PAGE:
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Journal Article


Ogińska-Bulik N, Juczyński Z, Michalska P. J. Interpers. Violence 2022; 37(3-4): NP1197-NP1225.


(Copyright © 2022, SAGE Publishing)






One of the negative consequences of indirect trauma exposure is secondary traumatic stress (STS). Professionals helping victims of violence may be at the risk of STS symptoms development. Both empathy and cognitive processing of trauma seem to be important in this process. The aim of the study was to examine the relationship between empathy, cognitive processing of trauma and symptoms of STS in women working with people who have experienced violence trauma. The mediation role of cognitive coping strategies in the relationship between empathy and STS was also checked. A total of 154 female professionals representing three groups (therapists, social workers, and probation officers) were included in the study. The age of the respondents ranged from 26 to 67 years (M = 43.98, SD = 10.83). Three standard measurement tools were included in the study: the modified PTSD Checklist for DSM-5 (PCL-5), the Empathic Sensitivity Scale, and the Cognitive Processing of Trauma Scale. Correlational analysis indicated STS to have positive associations (Pearson's correlation coefficients) with all three aspects of empathy, and three of the five cognitive coping strategies (denial, regret, downward comparison). Mediation analysis performed by the bootstrapping method found strategies of regret and downward comparison to act as mediators in the relationship between STS and empathic concern. The same results were obtained for perspective taking. In addition, the regret and denial strategies mediated the relationship between personal distress and STS. Empathy and cognitive trauma processing may play an important role in STS symptoms development. Preventive programs for professionals helping trauma victims should focus on cognitive processing of trauma and empathy.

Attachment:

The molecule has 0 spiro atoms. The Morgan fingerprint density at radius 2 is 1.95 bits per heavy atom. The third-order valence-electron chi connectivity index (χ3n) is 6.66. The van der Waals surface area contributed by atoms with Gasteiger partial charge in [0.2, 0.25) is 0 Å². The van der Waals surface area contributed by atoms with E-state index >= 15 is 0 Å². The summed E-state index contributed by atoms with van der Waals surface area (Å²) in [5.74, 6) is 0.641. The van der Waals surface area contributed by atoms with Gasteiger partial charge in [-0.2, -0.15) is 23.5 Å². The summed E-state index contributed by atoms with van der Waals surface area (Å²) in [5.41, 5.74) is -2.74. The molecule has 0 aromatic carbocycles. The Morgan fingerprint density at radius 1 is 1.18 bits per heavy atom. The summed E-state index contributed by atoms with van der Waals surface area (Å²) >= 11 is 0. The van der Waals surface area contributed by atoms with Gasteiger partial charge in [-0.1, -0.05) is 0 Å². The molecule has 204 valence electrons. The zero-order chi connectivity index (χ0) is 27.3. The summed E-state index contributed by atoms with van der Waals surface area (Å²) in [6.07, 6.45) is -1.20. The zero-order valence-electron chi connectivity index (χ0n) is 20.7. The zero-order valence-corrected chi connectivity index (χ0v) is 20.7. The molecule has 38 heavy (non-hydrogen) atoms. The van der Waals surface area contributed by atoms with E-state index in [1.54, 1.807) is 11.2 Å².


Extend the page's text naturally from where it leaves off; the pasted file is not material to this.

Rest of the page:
Language: en


violence; professionals; cognitive processing; empathy; secondary traumatic stress


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